July 22, 2024

Dale Earnhardt Jr. wants upset NASCAR drivers to be able to door slam after a race

Chase Elliott, the two-time Daytona 500 champion, is opposed to Bubba Wallace receiving a hefty fine.

Dale Earnhardt Jr. begs that NASCAR not be too harsh in its punishment of Bubba Wallace and Chase Elliott for their post-race door slams that occurred on Sunday night in Downtown Chicago.

After the race, Eliott also slammed the door on Daniel Suarez.

With Cup Series managing director Elton Sawyer confirming on Tuesday that the subject was on their agenda, NASCAR said that it would look into the situation.

Indeed, they are. We’ll talk about it in our meeting this morning and come to a satisfactory conclusion, Sawyer stated. “At this time, nothing to announce, but we’ll gather our team and have a discussion.”

According to Earnhardt, bumping fenders after a race to express discontent is a characteristic of

Don’t deduct points. Don’t really discourage this because racing is all about this kind of thing.

 

Indeed, they are. We’ll talk about it in our meeting this morning and come to a satisfactory conclusion, Sawyer stated. “At this time, nothing to announce, but we’ll gather our team and have a discussion.”

According to Earnhardt, drivers scratching their fenders after a race is a part of the sport’s identity and shouldn’t be severely discouraged beyond a comparatively small fee.

NASCAR's Dale Earnhardt Jr. urges people to come to the Florida Keys

 

“I don’t mind if Bubba hits the 48 after the race,” Earnhardt Jr. stated on his Dale Jr. Download podcast on Tuesday. “And it doesn’t bother me if Chase or someone else pursues Chase. And it’s okay if they wish to fine them. It doesn’t concern me. The drivers don’t seem to care all that much. $5,

Don’t deduct points. Don’t really discourage this because racing is all about this kind of thing.

According to Earnhardt, the only boundary that drivers shouldn’t cross is purposefully spinning someone out, as was the case when Carson Hocevar and Harrison Burton collided in Nashville last week while driving under caution.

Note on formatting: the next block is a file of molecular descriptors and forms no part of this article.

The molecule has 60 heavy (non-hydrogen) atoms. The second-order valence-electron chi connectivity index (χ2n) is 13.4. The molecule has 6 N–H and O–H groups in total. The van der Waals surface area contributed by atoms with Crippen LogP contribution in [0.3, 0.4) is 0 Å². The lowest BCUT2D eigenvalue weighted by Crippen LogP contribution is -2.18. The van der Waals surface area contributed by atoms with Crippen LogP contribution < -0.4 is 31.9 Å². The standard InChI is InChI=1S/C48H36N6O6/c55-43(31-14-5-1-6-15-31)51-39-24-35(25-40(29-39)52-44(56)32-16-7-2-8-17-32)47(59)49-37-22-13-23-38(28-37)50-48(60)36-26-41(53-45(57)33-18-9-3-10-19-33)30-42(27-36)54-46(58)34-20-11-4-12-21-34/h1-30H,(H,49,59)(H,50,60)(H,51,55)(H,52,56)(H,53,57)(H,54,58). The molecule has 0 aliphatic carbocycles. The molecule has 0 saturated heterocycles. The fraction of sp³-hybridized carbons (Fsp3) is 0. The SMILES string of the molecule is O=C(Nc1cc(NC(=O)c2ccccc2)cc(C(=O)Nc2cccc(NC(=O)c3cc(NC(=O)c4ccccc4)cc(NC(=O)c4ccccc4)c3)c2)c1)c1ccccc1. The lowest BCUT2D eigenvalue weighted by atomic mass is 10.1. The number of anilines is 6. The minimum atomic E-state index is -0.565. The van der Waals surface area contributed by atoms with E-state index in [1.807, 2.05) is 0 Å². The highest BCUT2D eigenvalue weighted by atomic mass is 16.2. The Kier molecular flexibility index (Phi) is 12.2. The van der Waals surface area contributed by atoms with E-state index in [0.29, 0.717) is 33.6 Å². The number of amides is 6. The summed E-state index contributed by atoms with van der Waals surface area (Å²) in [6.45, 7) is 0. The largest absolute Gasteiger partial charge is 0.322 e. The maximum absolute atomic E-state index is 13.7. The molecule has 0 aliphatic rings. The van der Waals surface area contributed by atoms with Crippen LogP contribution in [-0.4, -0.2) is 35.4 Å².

“There’s a line now,” Earnhardt remarked. As a driver, you have to be aware of when something is too extreme, too aggressive, or too dangerous and know when to stop. To me, though, these kinds of things are almost innate. It’s similar to when the hockey gloves come off and a few people get a chance to hit each other before the referees intervene and say, “All right, enough.” The supporters have had enough.
“That must be possible,” he said.

Earnhardt was ready for the counterargument on the incident in Michigan in 2006 when Carl Edwards struck him in the driver’s side door while pointing a finger out the window, incurring a $20,000 fine.

He stated, “That has to be possible.” “Drivers must be able to perform such tasks, whether they are correct or not. I’m not claiming those are the best decisions. Not that I think the driver should do it. However, the drivers must possess some suppleness and be able to take a jab or two.

Earnhardt remarked, “Carl gave me a really hard hit, a t-bone.” “This wasn’t anything like that; that fine for him was twenty thousand dollars.”

due to the hand being out of the window?

Dale remarked, “I don’t think that matters.” “It’s my responsibility that my hand was out the window; I know that’s awful, that it looks horrible, and it’s dangerous. What actions am I taking? I have no business holding my hand out. I won’t allow that to change my thoughts on this, then.

“I prefer the more traditional approach where, man, I want to be able to drive up to your car and door you a little bit if you irritate me enough.”

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